1. Charles King, "The New Near East," Survival, Vol.
43, No. 2 (Summer 2001): 49-67
King, "Post-postcommunism: Transition, Comparison, and the End of 'Eastern
Europe,'" World Politics, Vol. 53, No. 1 (2000): 143-172.
3. Charles King, "Introduction: An Archaeology of Place," "Beginnings,"
and "The Edge of the World" (manuscript)
4. Neil Ascherson, Black Sea (New York: Hill and Wang, 1995).
5. William McNeill, Europe's Steppe Frontier, 1500-1800 (Chicago:
Chicago University Press, 1964).
6. Fernand Braudel, The Mediterranean and the Mediterranean World
in the Age of Philip II (New York: Harper and Row, 1972).
7. Fernand Braudel, The Mediterranean in the Ancient World (New
York: Allen Lane, 2001).
8. Oskar Halecki, The Limits and Divisions of European History
(New York: Sheed and Ward, 1950).
9. Kenneth McPherson, The Indian Ocean: A History of People and
the Sea (New York: Oxford University Press, 1993).
10. Gheorghe Ioan Bratianu, La mer Noire: Des origines a la conquete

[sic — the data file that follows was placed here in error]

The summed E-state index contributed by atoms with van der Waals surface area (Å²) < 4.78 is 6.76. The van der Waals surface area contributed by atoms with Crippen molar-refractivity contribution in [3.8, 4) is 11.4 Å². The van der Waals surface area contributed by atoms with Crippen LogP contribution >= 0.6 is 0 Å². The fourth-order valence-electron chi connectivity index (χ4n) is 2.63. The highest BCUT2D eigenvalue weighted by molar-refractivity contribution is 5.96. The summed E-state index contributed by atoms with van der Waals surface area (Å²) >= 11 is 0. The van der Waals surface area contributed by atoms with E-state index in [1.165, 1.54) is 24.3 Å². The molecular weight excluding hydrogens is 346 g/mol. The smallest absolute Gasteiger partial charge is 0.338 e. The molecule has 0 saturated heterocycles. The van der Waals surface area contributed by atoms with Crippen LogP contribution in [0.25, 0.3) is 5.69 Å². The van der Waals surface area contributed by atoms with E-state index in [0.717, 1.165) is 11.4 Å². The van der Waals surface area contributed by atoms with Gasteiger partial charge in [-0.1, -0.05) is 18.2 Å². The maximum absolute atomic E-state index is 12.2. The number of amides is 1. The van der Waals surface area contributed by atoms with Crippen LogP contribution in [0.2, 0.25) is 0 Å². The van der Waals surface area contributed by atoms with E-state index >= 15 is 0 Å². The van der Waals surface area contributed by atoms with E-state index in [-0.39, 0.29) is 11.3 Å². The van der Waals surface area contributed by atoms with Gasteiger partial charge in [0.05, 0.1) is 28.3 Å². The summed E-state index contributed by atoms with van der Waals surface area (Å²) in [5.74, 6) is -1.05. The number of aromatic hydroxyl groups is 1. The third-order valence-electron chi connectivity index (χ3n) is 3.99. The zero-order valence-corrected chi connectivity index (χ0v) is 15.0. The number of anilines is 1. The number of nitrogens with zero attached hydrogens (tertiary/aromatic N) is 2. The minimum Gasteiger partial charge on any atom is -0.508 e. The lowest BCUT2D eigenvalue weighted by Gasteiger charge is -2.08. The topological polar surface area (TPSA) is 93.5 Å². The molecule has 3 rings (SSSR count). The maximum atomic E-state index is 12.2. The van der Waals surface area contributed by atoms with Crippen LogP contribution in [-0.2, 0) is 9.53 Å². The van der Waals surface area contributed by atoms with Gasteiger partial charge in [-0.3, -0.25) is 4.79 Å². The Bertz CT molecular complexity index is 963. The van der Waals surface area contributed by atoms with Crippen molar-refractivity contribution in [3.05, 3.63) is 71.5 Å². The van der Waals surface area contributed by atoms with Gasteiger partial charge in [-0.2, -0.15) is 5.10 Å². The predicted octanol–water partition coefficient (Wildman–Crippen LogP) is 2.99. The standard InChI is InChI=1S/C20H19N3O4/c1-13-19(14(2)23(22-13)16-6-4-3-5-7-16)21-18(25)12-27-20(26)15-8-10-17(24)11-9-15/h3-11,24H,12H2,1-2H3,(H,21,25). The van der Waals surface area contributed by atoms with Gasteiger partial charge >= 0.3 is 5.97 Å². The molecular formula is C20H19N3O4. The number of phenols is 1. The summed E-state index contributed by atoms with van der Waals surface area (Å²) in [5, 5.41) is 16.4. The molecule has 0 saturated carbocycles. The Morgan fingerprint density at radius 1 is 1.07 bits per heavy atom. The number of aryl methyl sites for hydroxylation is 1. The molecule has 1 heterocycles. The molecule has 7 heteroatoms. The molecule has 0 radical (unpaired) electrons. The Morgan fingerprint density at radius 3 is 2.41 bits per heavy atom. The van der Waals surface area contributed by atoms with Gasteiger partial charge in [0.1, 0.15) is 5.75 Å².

ottomane (Munich: Romanian Academy Society, 1969).
11. Martin W. Lewis and Karen E. Wigen, The Myth of Continents:
A Critique of Metageography (Berkeley: University of California Press,
12. Tunc Aybak, ed., Politics of the Black Sea (London: I. B.
13. William Ryan and Walter Pitman, Noah's Flood: The New Scientific
Discoveries about the Event that Changed History (New York: Simon and
14. Milica Bakic-Hayden and Robert M. Hayden, “Orientalist Variations
on the Theme ‘Balkans’: Symbolic Geography in Recent Yugoslav Cultural
Slavic Review, Vol. 51, No. 1 (1992): 1-15.
21 January NO CLASS--MARTIN LUTHER KING, JR., DAY
28 January Empires and Imperial Legacies
1. Brown, Imperial Legacy
2. Karen Barkey and Mark von Hagen, eds., After Empire: Multiethnic
Societies and Nation-Building (Boulder, CO: Westview, 1997).
3. Dominic Lieven, Empire: The Russian Empire and Its Rivals